Ireland to scrap Triple Lock preventing Irish troops from deployment without UN approval - Tánaiste

Micheál Martin also announces commitments to greater international military co-operation and domestic security

Tánaiste Micheál Martin has announced plans to scrap the Triple Lock which prevents Ireland deploying troops overseas without UN approval.

In a wide-ranging speech, which also included commitments to greater international military co-operation and domestic security, Mr Martin said he wants Ireland to be able to respond to crises without waiting for approval from the UN Security Council, which has not authorised a new peacekeeping mission since 2014.

Under the Triple Lock system, 12 or more Defence Forces troops cannot be deployed on an active overseas mission without approval from the Dáil, the Government and authorisation from the UN.

The system is seen by many as a cornerstone of Irish military neutrality. However, according to Mr Martin, it hands the five permanent members of the Security Council “a veto over our national sovereign decision to deploy troops to peacekeeping missions as we see fit”.


As it stands, the US, UK, Russia, China and France effectively have a veto over any UN deployment, meaning many proposed missions never get out of the planning stages.

Mr Martin said he has instructed the Department of Defence to prepare legislation removing the requirement for UN approval.

It is one of a number of significant changes to Irish foreign and military policy and follows commitments from the Government to increase defence spending by 50 per cent and support Ukraine’s military in its fight against Russia’s invasion.

The proposal immediately drew criticism from Sinn Féin Foreign Affairs spokesman Matt Carthy on Wednesday who called it a “fundamental shift in Ireland’s foreign policy” which would “radically undermine Irish neutrality”.

People Before Profit TD Paul Murphy called the move a “naked attempt to further erode Irish military neutrality” while Independent TD Catherine Connolly called on the Tánaiste to “consider his position”.

The abolition of the Triple Lock would allow Ireland to take part in missions organised by other bodies such as the EU or African Union, Mr Martin said. Ireland could also directly assist a country which is requesting assistance from the international community.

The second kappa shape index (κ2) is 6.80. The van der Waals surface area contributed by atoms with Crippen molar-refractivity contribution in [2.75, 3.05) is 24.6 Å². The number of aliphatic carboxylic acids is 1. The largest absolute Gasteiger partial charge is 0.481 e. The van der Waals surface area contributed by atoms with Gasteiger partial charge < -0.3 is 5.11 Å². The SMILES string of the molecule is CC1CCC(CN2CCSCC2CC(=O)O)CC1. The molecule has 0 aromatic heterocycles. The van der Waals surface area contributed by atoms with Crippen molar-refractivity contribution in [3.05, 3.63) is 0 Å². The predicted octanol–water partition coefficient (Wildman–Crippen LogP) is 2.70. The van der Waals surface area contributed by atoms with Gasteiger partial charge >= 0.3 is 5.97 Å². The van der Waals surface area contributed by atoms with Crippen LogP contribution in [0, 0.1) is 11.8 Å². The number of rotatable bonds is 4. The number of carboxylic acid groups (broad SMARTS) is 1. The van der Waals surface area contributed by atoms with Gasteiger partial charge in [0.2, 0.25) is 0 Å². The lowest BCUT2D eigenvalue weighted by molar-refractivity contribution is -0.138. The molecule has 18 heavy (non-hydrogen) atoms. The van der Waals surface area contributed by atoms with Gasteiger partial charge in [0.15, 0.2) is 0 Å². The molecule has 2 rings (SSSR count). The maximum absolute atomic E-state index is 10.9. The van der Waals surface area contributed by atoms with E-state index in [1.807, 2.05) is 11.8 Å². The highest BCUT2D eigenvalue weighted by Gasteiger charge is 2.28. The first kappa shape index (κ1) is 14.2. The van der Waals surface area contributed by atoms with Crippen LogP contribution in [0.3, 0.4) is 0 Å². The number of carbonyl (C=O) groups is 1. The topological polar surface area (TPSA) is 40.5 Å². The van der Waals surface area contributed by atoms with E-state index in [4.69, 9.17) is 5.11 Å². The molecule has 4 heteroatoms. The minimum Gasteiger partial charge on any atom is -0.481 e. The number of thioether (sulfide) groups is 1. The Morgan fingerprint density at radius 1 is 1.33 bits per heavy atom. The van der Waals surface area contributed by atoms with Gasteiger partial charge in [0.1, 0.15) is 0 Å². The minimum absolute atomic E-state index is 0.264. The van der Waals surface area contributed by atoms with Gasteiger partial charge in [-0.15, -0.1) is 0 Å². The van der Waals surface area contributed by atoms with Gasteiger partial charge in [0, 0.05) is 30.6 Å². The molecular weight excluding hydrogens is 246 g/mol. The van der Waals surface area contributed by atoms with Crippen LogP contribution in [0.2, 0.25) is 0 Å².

Ireland can, and does, take part in EU- and Nato-led peacekeeping missions but only if they have received a UN mandate.

Mr Martin said even if future missions are not be mandated by the Security Council, “they will of course remain fully consistent with the principles of the UN Charter and international law”.

“By making this change in the future, we would be removing the veto power of Security Council members over Ireland’s engagement, while safeguarding the essential link with international law and good governance,” he told the Dáil.

Possible amendments to the Triple Lock were one of the main topics of discussion at the Government’s recent Consultative Forum on International Security Policy.

Mr Martin said the forum showed there are “other options on how to allow agility and responsiveness while ensuring our actions comply with the highest standards of international law.”

The Tánaiste also sharply criticised the Security Council’s ability to reach consensus on international crises. The Council has not even issued a statement on Russia’s 2022 invasion of Ukraine, “never mind agreed on a resolution”, he said.

It took six weeks for the council to agree on a resolution calling for “humanitarian pauses” in the violence in Gaza and Israel and it has never formally placed the violations of human rights law in Ethiopia on its agenda, he said.

Regarding military co-operation, Mr Martin said Ireland cannot rely on neutrality or its geographic location to protect it against modern threats, such as the cyberattack which crippled the HSE in 2021.

He noted Irish military co-operation with Nato and the EU through various projects such as Partnership for Peace, Permanent Structured Cooperation (Pesco) and, most recently, the EU Critical Seabed Infrastructure Protection (CSIP).

“But we should go further and do more,” the Tánaiste said, without offering specifics.

However, the Government has no intention of taking steps towards Nato membership or altering our policy of military neutrality, he said. “That is simply not on the agenda.”

On the domestic front, the Tánaiste announced the establishment of a National Security Authority which will be responsible for issuing security clearances for officials and the protection of EU classified information.

Ireland has long lacked a formal security clearance apparatus, which in some cases has caused problems with the sharing of classified EU information.

He also committed to delivering a National Security Strategy in the coming months. which “will lay out the threat environment and clearly set out the systems and structures required to address these.” Work began on the strategy four years ago and its release has been repeatedly delayed.

Lastly, Mr Martin announced the development of a maritime security strategy, along with the required resources and legislation. This will focus in particular on subsea infrastructure, a growing concern for EU nations in the wake of several apparent attacks on undersea pipelines since 2022.

Conor Gallagher

Conor Gallagher

Conor Gallagher is Crime and Security Correspondent of The Irish Times

Sarah Burns

Sarah Burns

Sarah Burns is a reporter for The Irish Times